Californians object to increasing taxes in order to pare the state's massive budget deficit, and instead favor closing the breach through spending cuts. But they oppose cuts—and even prefer more spending—on programs that make up 85% of the state's general fund obligations, a new Los Angeles Times/USC Poll has found.
That paradox rests on Californians' firm belief that the state's deficit—estimated last week at nearly $25 billion over the next 18 months—can be squared through trimming waste and inefficiencies rather than cutting the programs they hold dear. Despite tens of billions that have been cut from the state budget in recent years, just a quarter of California voters believed that state services would have to be curtailed to close the deficit...
...Political figures often campaign on the notion that budgets can be brought swiftly into line by curbing waste, fraud or abuse. Schwarzenegger himself argued that he would find billions in savings that way—only to recant after he was elected and few easy cuts could be found...
...Voters embrace those notions wholeheartedly. Strong majorities of Democrats and Republicans, men and women, and voters of all ideological persuasions overwhelmingly said that the deficit could be overcome by cutting waste and correcting inefficiencies. Overall, 70% of voters said closing the budget gap would require only that waste be cut. Only 24% said deficit difficulties would force cuts in key programs — numbers which varied only slightly among groups that rarely agree on substantive issues.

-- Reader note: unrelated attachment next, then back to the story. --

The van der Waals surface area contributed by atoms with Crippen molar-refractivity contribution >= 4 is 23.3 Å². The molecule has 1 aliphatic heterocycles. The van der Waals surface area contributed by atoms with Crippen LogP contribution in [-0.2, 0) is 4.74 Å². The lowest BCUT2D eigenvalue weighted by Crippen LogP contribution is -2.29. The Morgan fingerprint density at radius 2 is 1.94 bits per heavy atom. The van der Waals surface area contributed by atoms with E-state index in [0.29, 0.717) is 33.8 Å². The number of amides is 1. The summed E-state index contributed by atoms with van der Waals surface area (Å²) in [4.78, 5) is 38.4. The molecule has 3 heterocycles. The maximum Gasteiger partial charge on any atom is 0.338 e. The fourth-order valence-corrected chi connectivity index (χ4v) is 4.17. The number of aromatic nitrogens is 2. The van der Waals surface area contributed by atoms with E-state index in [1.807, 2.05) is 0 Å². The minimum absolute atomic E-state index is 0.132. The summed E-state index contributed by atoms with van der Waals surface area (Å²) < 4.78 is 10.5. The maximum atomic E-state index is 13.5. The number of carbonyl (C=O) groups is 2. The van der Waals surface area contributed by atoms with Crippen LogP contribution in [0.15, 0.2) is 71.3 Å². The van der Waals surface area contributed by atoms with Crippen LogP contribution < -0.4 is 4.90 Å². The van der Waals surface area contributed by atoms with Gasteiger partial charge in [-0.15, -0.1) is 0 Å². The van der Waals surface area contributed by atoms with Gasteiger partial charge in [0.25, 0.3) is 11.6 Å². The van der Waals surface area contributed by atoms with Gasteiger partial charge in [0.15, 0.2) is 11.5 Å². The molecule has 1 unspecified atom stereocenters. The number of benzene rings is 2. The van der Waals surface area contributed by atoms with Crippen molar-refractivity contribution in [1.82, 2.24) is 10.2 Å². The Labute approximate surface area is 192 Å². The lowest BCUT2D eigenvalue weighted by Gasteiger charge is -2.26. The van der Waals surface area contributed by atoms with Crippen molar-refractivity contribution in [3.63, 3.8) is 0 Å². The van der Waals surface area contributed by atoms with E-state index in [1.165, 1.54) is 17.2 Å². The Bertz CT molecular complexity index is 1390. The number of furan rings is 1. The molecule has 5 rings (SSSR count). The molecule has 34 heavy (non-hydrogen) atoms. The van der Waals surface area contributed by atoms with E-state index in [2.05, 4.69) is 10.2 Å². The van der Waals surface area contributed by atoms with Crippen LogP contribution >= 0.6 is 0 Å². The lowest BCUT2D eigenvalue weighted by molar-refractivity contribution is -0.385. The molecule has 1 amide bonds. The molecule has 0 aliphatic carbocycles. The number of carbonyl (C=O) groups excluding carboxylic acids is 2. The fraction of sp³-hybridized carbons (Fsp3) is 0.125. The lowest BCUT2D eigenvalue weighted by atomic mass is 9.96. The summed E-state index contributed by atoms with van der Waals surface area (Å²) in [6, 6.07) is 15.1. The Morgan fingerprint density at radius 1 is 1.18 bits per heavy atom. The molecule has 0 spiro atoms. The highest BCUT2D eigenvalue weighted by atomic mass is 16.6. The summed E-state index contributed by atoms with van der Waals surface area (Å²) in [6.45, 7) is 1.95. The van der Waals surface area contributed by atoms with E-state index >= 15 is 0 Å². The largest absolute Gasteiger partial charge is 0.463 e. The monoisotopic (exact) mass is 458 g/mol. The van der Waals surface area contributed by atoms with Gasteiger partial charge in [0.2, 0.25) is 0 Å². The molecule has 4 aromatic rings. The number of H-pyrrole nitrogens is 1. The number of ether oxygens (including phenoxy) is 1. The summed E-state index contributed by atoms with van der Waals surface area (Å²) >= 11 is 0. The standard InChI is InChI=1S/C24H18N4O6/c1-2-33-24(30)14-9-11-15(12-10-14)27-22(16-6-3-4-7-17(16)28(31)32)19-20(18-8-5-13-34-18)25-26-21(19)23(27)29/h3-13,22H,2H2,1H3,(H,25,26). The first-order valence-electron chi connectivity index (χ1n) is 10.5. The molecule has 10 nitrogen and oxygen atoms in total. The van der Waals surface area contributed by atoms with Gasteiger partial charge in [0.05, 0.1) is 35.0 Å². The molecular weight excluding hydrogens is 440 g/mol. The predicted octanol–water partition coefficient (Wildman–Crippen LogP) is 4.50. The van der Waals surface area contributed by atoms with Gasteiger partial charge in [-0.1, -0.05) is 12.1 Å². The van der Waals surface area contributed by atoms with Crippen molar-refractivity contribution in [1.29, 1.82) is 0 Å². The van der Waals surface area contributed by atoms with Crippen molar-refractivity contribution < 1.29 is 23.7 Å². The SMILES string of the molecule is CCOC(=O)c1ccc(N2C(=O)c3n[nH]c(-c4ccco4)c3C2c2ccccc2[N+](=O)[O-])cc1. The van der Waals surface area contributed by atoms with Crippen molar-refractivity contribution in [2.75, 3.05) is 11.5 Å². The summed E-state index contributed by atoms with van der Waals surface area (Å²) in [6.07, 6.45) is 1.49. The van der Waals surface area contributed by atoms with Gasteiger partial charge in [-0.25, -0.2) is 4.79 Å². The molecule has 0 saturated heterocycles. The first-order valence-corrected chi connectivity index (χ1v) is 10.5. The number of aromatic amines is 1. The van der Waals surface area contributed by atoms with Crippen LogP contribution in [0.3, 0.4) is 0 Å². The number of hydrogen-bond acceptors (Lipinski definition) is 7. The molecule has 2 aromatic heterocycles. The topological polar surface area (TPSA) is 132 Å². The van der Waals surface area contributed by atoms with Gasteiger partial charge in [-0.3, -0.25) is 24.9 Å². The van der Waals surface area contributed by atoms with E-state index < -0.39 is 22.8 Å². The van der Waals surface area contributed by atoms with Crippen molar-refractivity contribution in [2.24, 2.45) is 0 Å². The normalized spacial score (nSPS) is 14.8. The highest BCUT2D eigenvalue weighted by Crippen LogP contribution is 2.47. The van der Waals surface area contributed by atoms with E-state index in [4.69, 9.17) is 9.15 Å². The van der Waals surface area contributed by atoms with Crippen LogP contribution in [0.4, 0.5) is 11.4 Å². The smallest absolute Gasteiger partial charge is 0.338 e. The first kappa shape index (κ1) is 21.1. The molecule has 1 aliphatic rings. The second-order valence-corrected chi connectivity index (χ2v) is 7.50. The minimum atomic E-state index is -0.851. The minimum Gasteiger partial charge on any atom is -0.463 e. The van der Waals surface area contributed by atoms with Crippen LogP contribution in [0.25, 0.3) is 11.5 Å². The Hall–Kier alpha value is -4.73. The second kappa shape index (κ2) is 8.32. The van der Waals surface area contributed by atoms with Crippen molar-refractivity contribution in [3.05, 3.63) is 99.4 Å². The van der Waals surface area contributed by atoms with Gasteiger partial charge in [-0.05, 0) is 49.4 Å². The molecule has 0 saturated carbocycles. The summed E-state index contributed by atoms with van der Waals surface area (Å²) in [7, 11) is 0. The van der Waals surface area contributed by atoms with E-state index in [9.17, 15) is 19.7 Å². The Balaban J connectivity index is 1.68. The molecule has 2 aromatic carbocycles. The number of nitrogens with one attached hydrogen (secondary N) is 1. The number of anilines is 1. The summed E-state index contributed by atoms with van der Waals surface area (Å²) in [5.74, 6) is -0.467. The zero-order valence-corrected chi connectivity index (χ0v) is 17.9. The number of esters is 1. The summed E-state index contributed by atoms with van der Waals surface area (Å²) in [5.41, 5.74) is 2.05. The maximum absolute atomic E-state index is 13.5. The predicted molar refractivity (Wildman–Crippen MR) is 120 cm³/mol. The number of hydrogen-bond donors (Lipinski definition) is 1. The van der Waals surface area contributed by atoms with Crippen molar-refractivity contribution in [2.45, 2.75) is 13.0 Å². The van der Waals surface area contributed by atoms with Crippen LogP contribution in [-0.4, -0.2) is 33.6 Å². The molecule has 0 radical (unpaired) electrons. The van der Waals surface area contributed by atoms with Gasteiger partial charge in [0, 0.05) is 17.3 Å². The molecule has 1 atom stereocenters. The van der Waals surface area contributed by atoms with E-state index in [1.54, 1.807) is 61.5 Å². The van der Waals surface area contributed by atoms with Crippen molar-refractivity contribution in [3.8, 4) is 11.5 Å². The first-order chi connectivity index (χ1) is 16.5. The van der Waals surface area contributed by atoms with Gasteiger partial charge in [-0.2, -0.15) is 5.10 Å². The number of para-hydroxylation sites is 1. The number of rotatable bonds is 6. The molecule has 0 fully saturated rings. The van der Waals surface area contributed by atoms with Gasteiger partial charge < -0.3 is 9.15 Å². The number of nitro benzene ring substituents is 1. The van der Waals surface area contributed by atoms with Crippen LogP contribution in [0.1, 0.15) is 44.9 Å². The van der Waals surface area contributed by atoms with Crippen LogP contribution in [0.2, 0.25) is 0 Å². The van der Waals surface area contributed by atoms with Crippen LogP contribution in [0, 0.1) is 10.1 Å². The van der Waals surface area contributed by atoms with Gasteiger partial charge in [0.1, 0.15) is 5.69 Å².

Californians' rankings of their most cherished state-financed programs came with a full serving of irony: The more important Californians felt the programs were, the higher they ranked in state spending and the more savings they would represent if voters were willing to cut—which they weren't.
Friday, November 19, 2010
People of California show how stupid and spoiled they really are in new poll
LATIMES brings the stupid.